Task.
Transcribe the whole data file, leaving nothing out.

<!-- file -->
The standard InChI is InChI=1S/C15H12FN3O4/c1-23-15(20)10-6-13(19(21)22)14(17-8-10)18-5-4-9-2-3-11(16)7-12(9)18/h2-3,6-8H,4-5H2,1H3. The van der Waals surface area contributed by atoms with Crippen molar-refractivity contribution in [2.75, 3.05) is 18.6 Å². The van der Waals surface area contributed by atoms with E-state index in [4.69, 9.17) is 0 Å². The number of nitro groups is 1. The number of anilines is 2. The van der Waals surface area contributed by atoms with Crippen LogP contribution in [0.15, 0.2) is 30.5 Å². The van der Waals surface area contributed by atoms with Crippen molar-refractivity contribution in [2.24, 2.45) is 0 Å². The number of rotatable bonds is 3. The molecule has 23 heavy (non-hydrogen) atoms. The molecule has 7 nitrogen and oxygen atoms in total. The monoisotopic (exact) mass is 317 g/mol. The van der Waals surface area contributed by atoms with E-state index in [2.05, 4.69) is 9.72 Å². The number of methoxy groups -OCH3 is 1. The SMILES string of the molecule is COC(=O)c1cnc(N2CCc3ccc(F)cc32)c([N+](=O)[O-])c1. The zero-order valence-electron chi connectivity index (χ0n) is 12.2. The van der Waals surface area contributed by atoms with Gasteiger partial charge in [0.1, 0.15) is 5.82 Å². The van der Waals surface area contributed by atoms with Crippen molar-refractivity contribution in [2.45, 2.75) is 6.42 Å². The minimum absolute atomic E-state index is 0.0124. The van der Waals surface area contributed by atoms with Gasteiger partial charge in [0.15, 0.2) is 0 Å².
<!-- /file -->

The standard InChI is InChI=1S/C15H12FN3O4/c1-23-15(20)10-6-13(19(21)22)14(17-8-10)18-5-4-9-2-3-11(16)7-12(9)18/h2-3,6-8H,4-5H2,1H3. The van der Waals surface area contributed by atoms with Crippen molar-refractivity contribution in [2.75, 3.05) is 18.6 Å². The van der Waals surface area contributed by atoms with E-state index in [4.69, 9.17) is 0 Å². The number of nitro groups is 1. The number of anilines is 2. The van der Waals surface area contributed by atoms with Crippen LogP contribution in [0.15, 0.2) is 30.5 Å². The van der Waals surface area contributed by atoms with Crippen molar-refractivity contribution in [2.24, 2.45) is 0 Å². The number of rotatable bonds is 3. The molecule has 23 heavy (non-hydrogen) atoms. The molecule has 7 nitrogen and oxygen atoms in total. The monoisotopic (exact) mass is 317 g/mol. The van der Waals surface area contributed by atoms with E-state index in [2.05, 4.69) is 9.72 Å². The number of methoxy groups -OCH3 is 1. The SMILES string of the molecule is COC(=O)c1cnc(N2CCc3ccc(F)cc32)c([N+](=O)[O-])c1. The zero-order valence-electron chi connectivity index (χ0n) is 12.2. The van der Waals surface area contributed by atoms with Gasteiger partial charge in [0.1, 0.15) is 5.82 Å². The van der Waals surface area contributed by atoms with Crippen molar-refractivity contribution in [2.45, 2.75) is 6.42 Å². The minimum absolute atomic E-state index is 0.0124. The van der Waals surface area contributed by atoms with Gasteiger partial charge in [0.15, 0.2) is 0 Å².